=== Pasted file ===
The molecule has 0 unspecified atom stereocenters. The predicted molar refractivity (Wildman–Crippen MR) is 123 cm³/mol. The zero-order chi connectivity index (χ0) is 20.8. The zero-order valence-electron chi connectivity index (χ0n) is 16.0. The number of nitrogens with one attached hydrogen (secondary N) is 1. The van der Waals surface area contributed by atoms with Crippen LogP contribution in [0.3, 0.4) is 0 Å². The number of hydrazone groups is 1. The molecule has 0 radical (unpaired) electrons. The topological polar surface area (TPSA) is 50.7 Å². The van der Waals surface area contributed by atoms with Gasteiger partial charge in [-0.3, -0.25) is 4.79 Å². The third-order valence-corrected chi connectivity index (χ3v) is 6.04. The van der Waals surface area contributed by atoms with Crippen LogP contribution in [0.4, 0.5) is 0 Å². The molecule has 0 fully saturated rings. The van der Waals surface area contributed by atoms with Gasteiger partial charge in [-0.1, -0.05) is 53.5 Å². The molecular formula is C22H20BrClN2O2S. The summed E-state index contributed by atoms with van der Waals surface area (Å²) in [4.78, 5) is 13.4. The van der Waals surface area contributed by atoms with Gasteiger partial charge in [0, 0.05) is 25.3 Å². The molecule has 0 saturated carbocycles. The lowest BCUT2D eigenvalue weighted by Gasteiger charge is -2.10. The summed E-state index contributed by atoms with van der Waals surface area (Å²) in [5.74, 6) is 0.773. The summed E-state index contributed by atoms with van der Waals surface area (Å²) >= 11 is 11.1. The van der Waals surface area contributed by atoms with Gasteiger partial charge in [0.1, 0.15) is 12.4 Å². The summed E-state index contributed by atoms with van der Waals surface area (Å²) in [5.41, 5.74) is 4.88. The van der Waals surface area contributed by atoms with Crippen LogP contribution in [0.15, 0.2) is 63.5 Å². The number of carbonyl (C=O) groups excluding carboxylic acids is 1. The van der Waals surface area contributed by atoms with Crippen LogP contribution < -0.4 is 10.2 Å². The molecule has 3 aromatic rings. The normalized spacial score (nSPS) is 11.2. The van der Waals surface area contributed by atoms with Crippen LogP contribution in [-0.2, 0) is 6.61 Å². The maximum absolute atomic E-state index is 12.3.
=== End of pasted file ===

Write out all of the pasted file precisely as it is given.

The molecule has 0 unspecified atom stereocenters. The predicted molar refractivity (Wildman–Crippen MR) is 123 cm³/mol. The zero-order chi connectivity index (χ0) is 20.8. The zero-order valence-electron chi connectivity index (χ0n) is 16.0. The number of nitrogens with one attached hydrogen (secondary N) is 1. The van der Waals surface area contributed by atoms with Crippen LogP contribution in [0.3, 0.4) is 0 Å². The number of hydrazone groups is 1. The molecule has 0 radical (unpaired) electrons. The topological polar surface area (TPSA) is 50.7 Å². The van der Waals surface area contributed by atoms with Gasteiger partial charge in [-0.3, -0.25) is 4.79 Å². The third-order valence-corrected chi connectivity index (χ3v) is 6.04. The van der Waals surface area contributed by atoms with Crippen LogP contribution in [0.4, 0.5) is 0 Å². The molecule has 0 fully saturated rings. The van der Waals surface area contributed by atoms with Gasteiger partial charge in [-0.1, -0.05) is 53.5 Å². The molecular formula is C22H20BrClN2O2S. The summed E-state index contributed by atoms with van der Waals surface area (Å²) in [4.78, 5) is 13.4. The van der Waals surface area contributed by atoms with Gasteiger partial charge in [0, 0.05) is 25.3 Å². The molecule has 0 saturated carbocycles. The lowest BCUT2D eigenvalue weighted by Gasteiger charge is -2.10. The summed E-state index contributed by atoms with van der Waals surface area (Å²) in [5.74, 6) is 0.773. The summed E-state index contributed by atoms with van der Waals surface area (Å²) >= 11 is 11.1. The van der Waals surface area contributed by atoms with Gasteiger partial charge in [0.1, 0.15) is 12.4 Å². The summed E-state index contributed by atoms with van der Waals surface area (Å²) in [5.41, 5.74) is 4.88. The van der Waals surface area contributed by atoms with Crippen LogP contribution in [0.15, 0.2) is 63.5 Å². The number of carbonyl (C=O) groups excluding carboxylic acids is 1. The van der Waals surface area contributed by atoms with Crippen LogP contribution < -0.4 is 10.2 Å². The molecule has 3 aromatic rings. The normalized spacial score (nSPS) is 11.2. The van der Waals surface area contributed by atoms with Crippen LogP contribution in [-0.2, 0) is 6.61 Å². The maximum absolute atomic E-state index is 12.3.